You’d be hard-pressed to find anyone in the Formula 1 paddock who wasn’t thrilled to be back in Canada and at Montreal’s epic Circuit Gilles Villeneuve after two years without the race on the calendar. So how did the drivers perform in the first two practice sessions of the weekend? Here are five things we learned from Friday’s race…
1. Red Bull hold the advantage in a tense encounter
Max Verstappen hasn’t had the smoothest weather on Fridays this year, but apart from some clipping issues – when the battery runs out of juice at the end of the straights – it was a very impressive day for the champ world title.
He was the fastest of them all in FP2 and seemed to have a lot more in the tank. When we analyzed the numbers, there was nothing to choose between Red Bull and Ferrari in qualifying, which in itself is an improvement.
FP2: Verstappen edges Leclerc by 0.081 seconds to sweep Friday practice sessions in Montreal
At race pace they held a 0.12 second advantage over the red cars, their advantage – as in recent races – coming on the straights thanks to their straight line speed advantage.
It wasn’t so easy for Sergio Perez, the Mexican on the back foot after struggling with the setup during his low fuel run, and that means he will continue the performance over the weekend. But from what Verstappen has demonstrated, Red Bull really is the one to beat this weekend.
READ MORE: Perez admits he’s ‘on the back foot’ in Montreal after finishing FP2 in 11th as Verstappen dominates both Friday sessions
2. Ferrari is in the fight, but Leclerc faces an uphill battle
Carlos Sainz feels Ferrari are catching up with Max Verstappen after practice on Friday – and although he feels they are lacking both a lap and race pace, he believes the progress the team tends to make from Friday to Saturday should bring them into battle for the top positions.
They hold the advantage in the slow and medium corners (there are no fast ones here) but lose around tenths of a second on the straights to their championship rivals.
But no matter what they manage to achieve overnight, Leclerc has a long afternoon ahead of him on Sunday after his team changed their control electronics, triggering a 10-place grid penalty. Any further engine component changes this weekend will mean it will go even further.
It’s a track where overtaking has been possible in the past – and although he admitted overtaking was “a bit more difficult than I expected today”, he feels the pace is there to return to where they should be in the pecking order.
READ MORE: ‘It was the best decision to make,’ says Leclerc as Ferrari confirms Montreal grid penalty for Monegasque
3. Mercedes in a world of pain
Mercedes tried a few modifications in Friday’s practice in an attempt to improve the W13’s stance, but like in Monaco and Baku, the handling continues to throw the car off balance in low- and high-speed corners.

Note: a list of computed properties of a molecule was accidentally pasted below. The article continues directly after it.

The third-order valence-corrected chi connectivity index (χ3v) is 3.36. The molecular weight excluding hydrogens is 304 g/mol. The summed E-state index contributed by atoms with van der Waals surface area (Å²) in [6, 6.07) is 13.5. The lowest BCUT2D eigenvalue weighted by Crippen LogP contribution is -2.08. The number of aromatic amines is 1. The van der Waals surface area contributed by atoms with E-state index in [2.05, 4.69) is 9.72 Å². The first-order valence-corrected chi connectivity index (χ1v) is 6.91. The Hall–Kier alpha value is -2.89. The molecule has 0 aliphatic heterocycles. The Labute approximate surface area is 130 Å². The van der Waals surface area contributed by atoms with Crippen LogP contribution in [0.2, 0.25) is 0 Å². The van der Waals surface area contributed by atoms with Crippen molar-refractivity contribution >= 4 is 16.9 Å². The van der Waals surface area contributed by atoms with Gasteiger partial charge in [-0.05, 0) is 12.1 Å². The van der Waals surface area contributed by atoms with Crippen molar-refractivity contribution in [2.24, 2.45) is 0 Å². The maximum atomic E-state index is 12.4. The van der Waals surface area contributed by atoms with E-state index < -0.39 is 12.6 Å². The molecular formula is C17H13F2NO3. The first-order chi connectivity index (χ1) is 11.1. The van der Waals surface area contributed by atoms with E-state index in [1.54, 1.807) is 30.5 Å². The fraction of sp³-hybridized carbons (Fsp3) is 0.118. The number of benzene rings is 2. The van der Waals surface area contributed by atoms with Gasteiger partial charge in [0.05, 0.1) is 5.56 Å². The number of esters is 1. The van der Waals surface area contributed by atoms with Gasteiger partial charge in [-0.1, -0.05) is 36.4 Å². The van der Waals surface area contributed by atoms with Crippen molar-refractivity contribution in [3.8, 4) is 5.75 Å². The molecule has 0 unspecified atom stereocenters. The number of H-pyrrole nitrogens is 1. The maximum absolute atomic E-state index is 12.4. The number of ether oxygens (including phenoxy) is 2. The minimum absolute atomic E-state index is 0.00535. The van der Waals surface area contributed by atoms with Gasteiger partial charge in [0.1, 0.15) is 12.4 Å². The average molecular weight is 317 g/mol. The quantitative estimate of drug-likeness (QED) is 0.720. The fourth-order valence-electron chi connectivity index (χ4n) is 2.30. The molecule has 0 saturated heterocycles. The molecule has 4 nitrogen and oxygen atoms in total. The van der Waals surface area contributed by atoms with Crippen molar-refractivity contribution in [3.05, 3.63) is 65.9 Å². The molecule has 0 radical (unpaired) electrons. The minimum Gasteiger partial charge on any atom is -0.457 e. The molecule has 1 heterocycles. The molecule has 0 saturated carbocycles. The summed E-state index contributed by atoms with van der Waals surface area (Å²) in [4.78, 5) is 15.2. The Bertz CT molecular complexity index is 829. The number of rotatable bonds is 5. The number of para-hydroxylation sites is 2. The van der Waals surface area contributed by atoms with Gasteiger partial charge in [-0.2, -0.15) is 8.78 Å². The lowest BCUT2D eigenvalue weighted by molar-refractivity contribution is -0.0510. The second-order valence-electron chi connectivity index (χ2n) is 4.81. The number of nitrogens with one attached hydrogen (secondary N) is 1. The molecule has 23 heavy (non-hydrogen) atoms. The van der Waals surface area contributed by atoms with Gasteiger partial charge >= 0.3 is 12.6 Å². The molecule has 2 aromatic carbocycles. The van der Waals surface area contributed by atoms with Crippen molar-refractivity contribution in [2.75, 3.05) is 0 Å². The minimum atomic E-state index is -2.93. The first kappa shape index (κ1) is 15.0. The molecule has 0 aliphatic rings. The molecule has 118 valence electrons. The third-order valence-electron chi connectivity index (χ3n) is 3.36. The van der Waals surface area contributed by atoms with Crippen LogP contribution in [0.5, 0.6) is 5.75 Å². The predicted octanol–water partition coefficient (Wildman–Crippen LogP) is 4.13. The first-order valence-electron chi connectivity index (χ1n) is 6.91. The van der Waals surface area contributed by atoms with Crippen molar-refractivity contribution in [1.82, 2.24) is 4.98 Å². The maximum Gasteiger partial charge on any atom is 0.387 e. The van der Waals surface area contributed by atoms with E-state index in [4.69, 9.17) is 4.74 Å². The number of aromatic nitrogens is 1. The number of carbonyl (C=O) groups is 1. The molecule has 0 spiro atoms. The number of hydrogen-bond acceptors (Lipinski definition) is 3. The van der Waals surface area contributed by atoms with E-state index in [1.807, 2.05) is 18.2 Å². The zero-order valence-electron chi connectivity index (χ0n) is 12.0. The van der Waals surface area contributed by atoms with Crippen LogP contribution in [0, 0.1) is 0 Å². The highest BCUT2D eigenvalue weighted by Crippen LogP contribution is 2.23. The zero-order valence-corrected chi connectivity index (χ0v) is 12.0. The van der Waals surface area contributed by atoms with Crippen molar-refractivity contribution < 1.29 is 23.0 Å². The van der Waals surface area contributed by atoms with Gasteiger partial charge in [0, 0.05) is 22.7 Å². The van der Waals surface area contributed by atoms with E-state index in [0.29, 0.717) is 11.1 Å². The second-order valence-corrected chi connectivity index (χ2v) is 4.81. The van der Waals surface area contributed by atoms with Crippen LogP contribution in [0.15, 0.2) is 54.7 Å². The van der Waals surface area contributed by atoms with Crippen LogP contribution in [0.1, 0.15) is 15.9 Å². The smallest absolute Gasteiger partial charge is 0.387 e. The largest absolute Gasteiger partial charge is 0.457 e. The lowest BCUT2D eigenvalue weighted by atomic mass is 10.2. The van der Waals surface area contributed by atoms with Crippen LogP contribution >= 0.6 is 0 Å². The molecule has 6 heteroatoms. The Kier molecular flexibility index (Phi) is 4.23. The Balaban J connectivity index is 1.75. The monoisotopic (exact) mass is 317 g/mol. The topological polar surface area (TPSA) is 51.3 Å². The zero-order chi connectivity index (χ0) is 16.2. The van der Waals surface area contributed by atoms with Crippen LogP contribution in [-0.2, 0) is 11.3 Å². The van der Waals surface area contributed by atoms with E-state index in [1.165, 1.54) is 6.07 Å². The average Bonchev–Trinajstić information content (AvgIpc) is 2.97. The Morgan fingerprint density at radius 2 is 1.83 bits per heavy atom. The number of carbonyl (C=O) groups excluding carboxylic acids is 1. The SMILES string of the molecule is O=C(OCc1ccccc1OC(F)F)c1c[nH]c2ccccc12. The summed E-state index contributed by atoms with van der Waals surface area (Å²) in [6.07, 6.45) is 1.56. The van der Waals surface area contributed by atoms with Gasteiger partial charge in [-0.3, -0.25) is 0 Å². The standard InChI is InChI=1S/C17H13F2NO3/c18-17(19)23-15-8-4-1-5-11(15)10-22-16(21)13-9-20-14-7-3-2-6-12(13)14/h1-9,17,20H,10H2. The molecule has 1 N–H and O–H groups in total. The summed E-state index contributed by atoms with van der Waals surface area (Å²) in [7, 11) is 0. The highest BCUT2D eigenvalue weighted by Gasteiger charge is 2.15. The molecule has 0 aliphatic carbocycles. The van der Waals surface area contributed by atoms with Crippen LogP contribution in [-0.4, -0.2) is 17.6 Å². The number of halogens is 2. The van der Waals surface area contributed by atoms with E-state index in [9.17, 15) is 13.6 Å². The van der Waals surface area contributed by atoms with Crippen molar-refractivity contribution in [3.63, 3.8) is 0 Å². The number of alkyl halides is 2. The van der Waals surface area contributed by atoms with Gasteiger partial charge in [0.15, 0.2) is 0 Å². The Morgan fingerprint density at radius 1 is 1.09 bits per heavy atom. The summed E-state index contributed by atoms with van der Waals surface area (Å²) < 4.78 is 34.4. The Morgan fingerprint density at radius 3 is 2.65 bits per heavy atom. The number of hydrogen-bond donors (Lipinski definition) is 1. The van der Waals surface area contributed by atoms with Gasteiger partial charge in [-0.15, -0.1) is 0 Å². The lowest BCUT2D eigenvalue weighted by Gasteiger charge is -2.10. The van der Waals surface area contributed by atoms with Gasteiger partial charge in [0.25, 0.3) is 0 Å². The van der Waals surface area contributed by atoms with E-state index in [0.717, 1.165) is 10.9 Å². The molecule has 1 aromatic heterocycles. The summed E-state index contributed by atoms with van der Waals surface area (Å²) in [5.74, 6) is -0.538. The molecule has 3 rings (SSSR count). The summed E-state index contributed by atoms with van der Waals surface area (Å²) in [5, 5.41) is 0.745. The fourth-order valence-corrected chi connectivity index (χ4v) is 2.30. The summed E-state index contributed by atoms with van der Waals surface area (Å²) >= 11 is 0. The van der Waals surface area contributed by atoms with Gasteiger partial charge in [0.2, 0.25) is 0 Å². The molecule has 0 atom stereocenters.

Lewis Hamilton said the day had been a “disaster” and he felt the car was “getting worse”. His team-mate George Russell had the best time and believes he and Hamilton will be able to find a “middle ground” overnight after going completely different directions with the setup.
Their qualifying pace looks better than Baku’s, but they’re still three-quarters of a second off the pace – and slower than Alpine and McLaren. The race pace is better, as they are fourth overall, but they are still half a second per lap behind championship leaders Red Bull.
It could be another tough weekend for Mercedes, but they have shown in recent races that even if they don’t have the pace to compete for the ultimate prize, they can salvage a good number of points.
READ MORE: ‘It was a disaster’ – Hamilton says Mercedes W13 ‘getting worse’ after Experimental Friday in Montreal
4. Alpine continues exciting Friday form
Alpine has become accustomed to delivering strong performances on Friday, but they struggled to follow that up over the weekend. Whether or not that changes this weekend remains uncertain, but the data for fuel-efficient racing and racing is more promising than usual.
Fernando Alonso was third quickest in FP1 and fifth quickest in FP2, with the Spaniard quick from the very first moto, nailing a basic set-up he was happy with from the first gates, then showing very consistent pace on the lower compounds. tougher when they rated the car on high fuel.
They are third in the qualifying simulations, 0.66s off the pace, and closer when it comes to the race – reversing the trend of recent times – at 0.42s slower, a tenth quicker than Mercedes. Best of the rest has to be the minimum target if they’re backing up with a really good day at work in Montreal.
HIGHLIGHTS: Watch the action from the second practice session in Montreal, as Verstappen leads the Ferraris
5. McLaren in the mix for more points
Daniel Ricciardo was the happier of the two McLaren drivers on Friday – and it’s not often we’ve been able to say that this year. The Australian carried momentum from Baku to Canada was comfortably able to match teammate Lando Norris, who missed a heap of track time in FP1.
He was able to get into a rhythm quickly and built a rhythm throughout the day. Norris recovered in the afternoon – and both looked reasonable on a one-lap pace, the orange cars fourth in the pecking order.
‘There’s more to the bag’ – Ricciardo feels positive after ‘solid’ Friday in Canada
There’s a bit more work to do on longer runs, with Norris saying he feels uncomfortable in that area as he hasn’t raced as much as he wanted on a lot of fuel. But McLaren is still fifth in the long-term pecking order, a tenth behind Alpine in third, on a track where overtaking is possible.
With rain expected to hit in qualifying tomorrow and warmer conditions expected to return on Sunday, there is still a lot to play for.
WATCH: Get on board with Max Verstappen as he sets Friday’s fastest lap in Montreal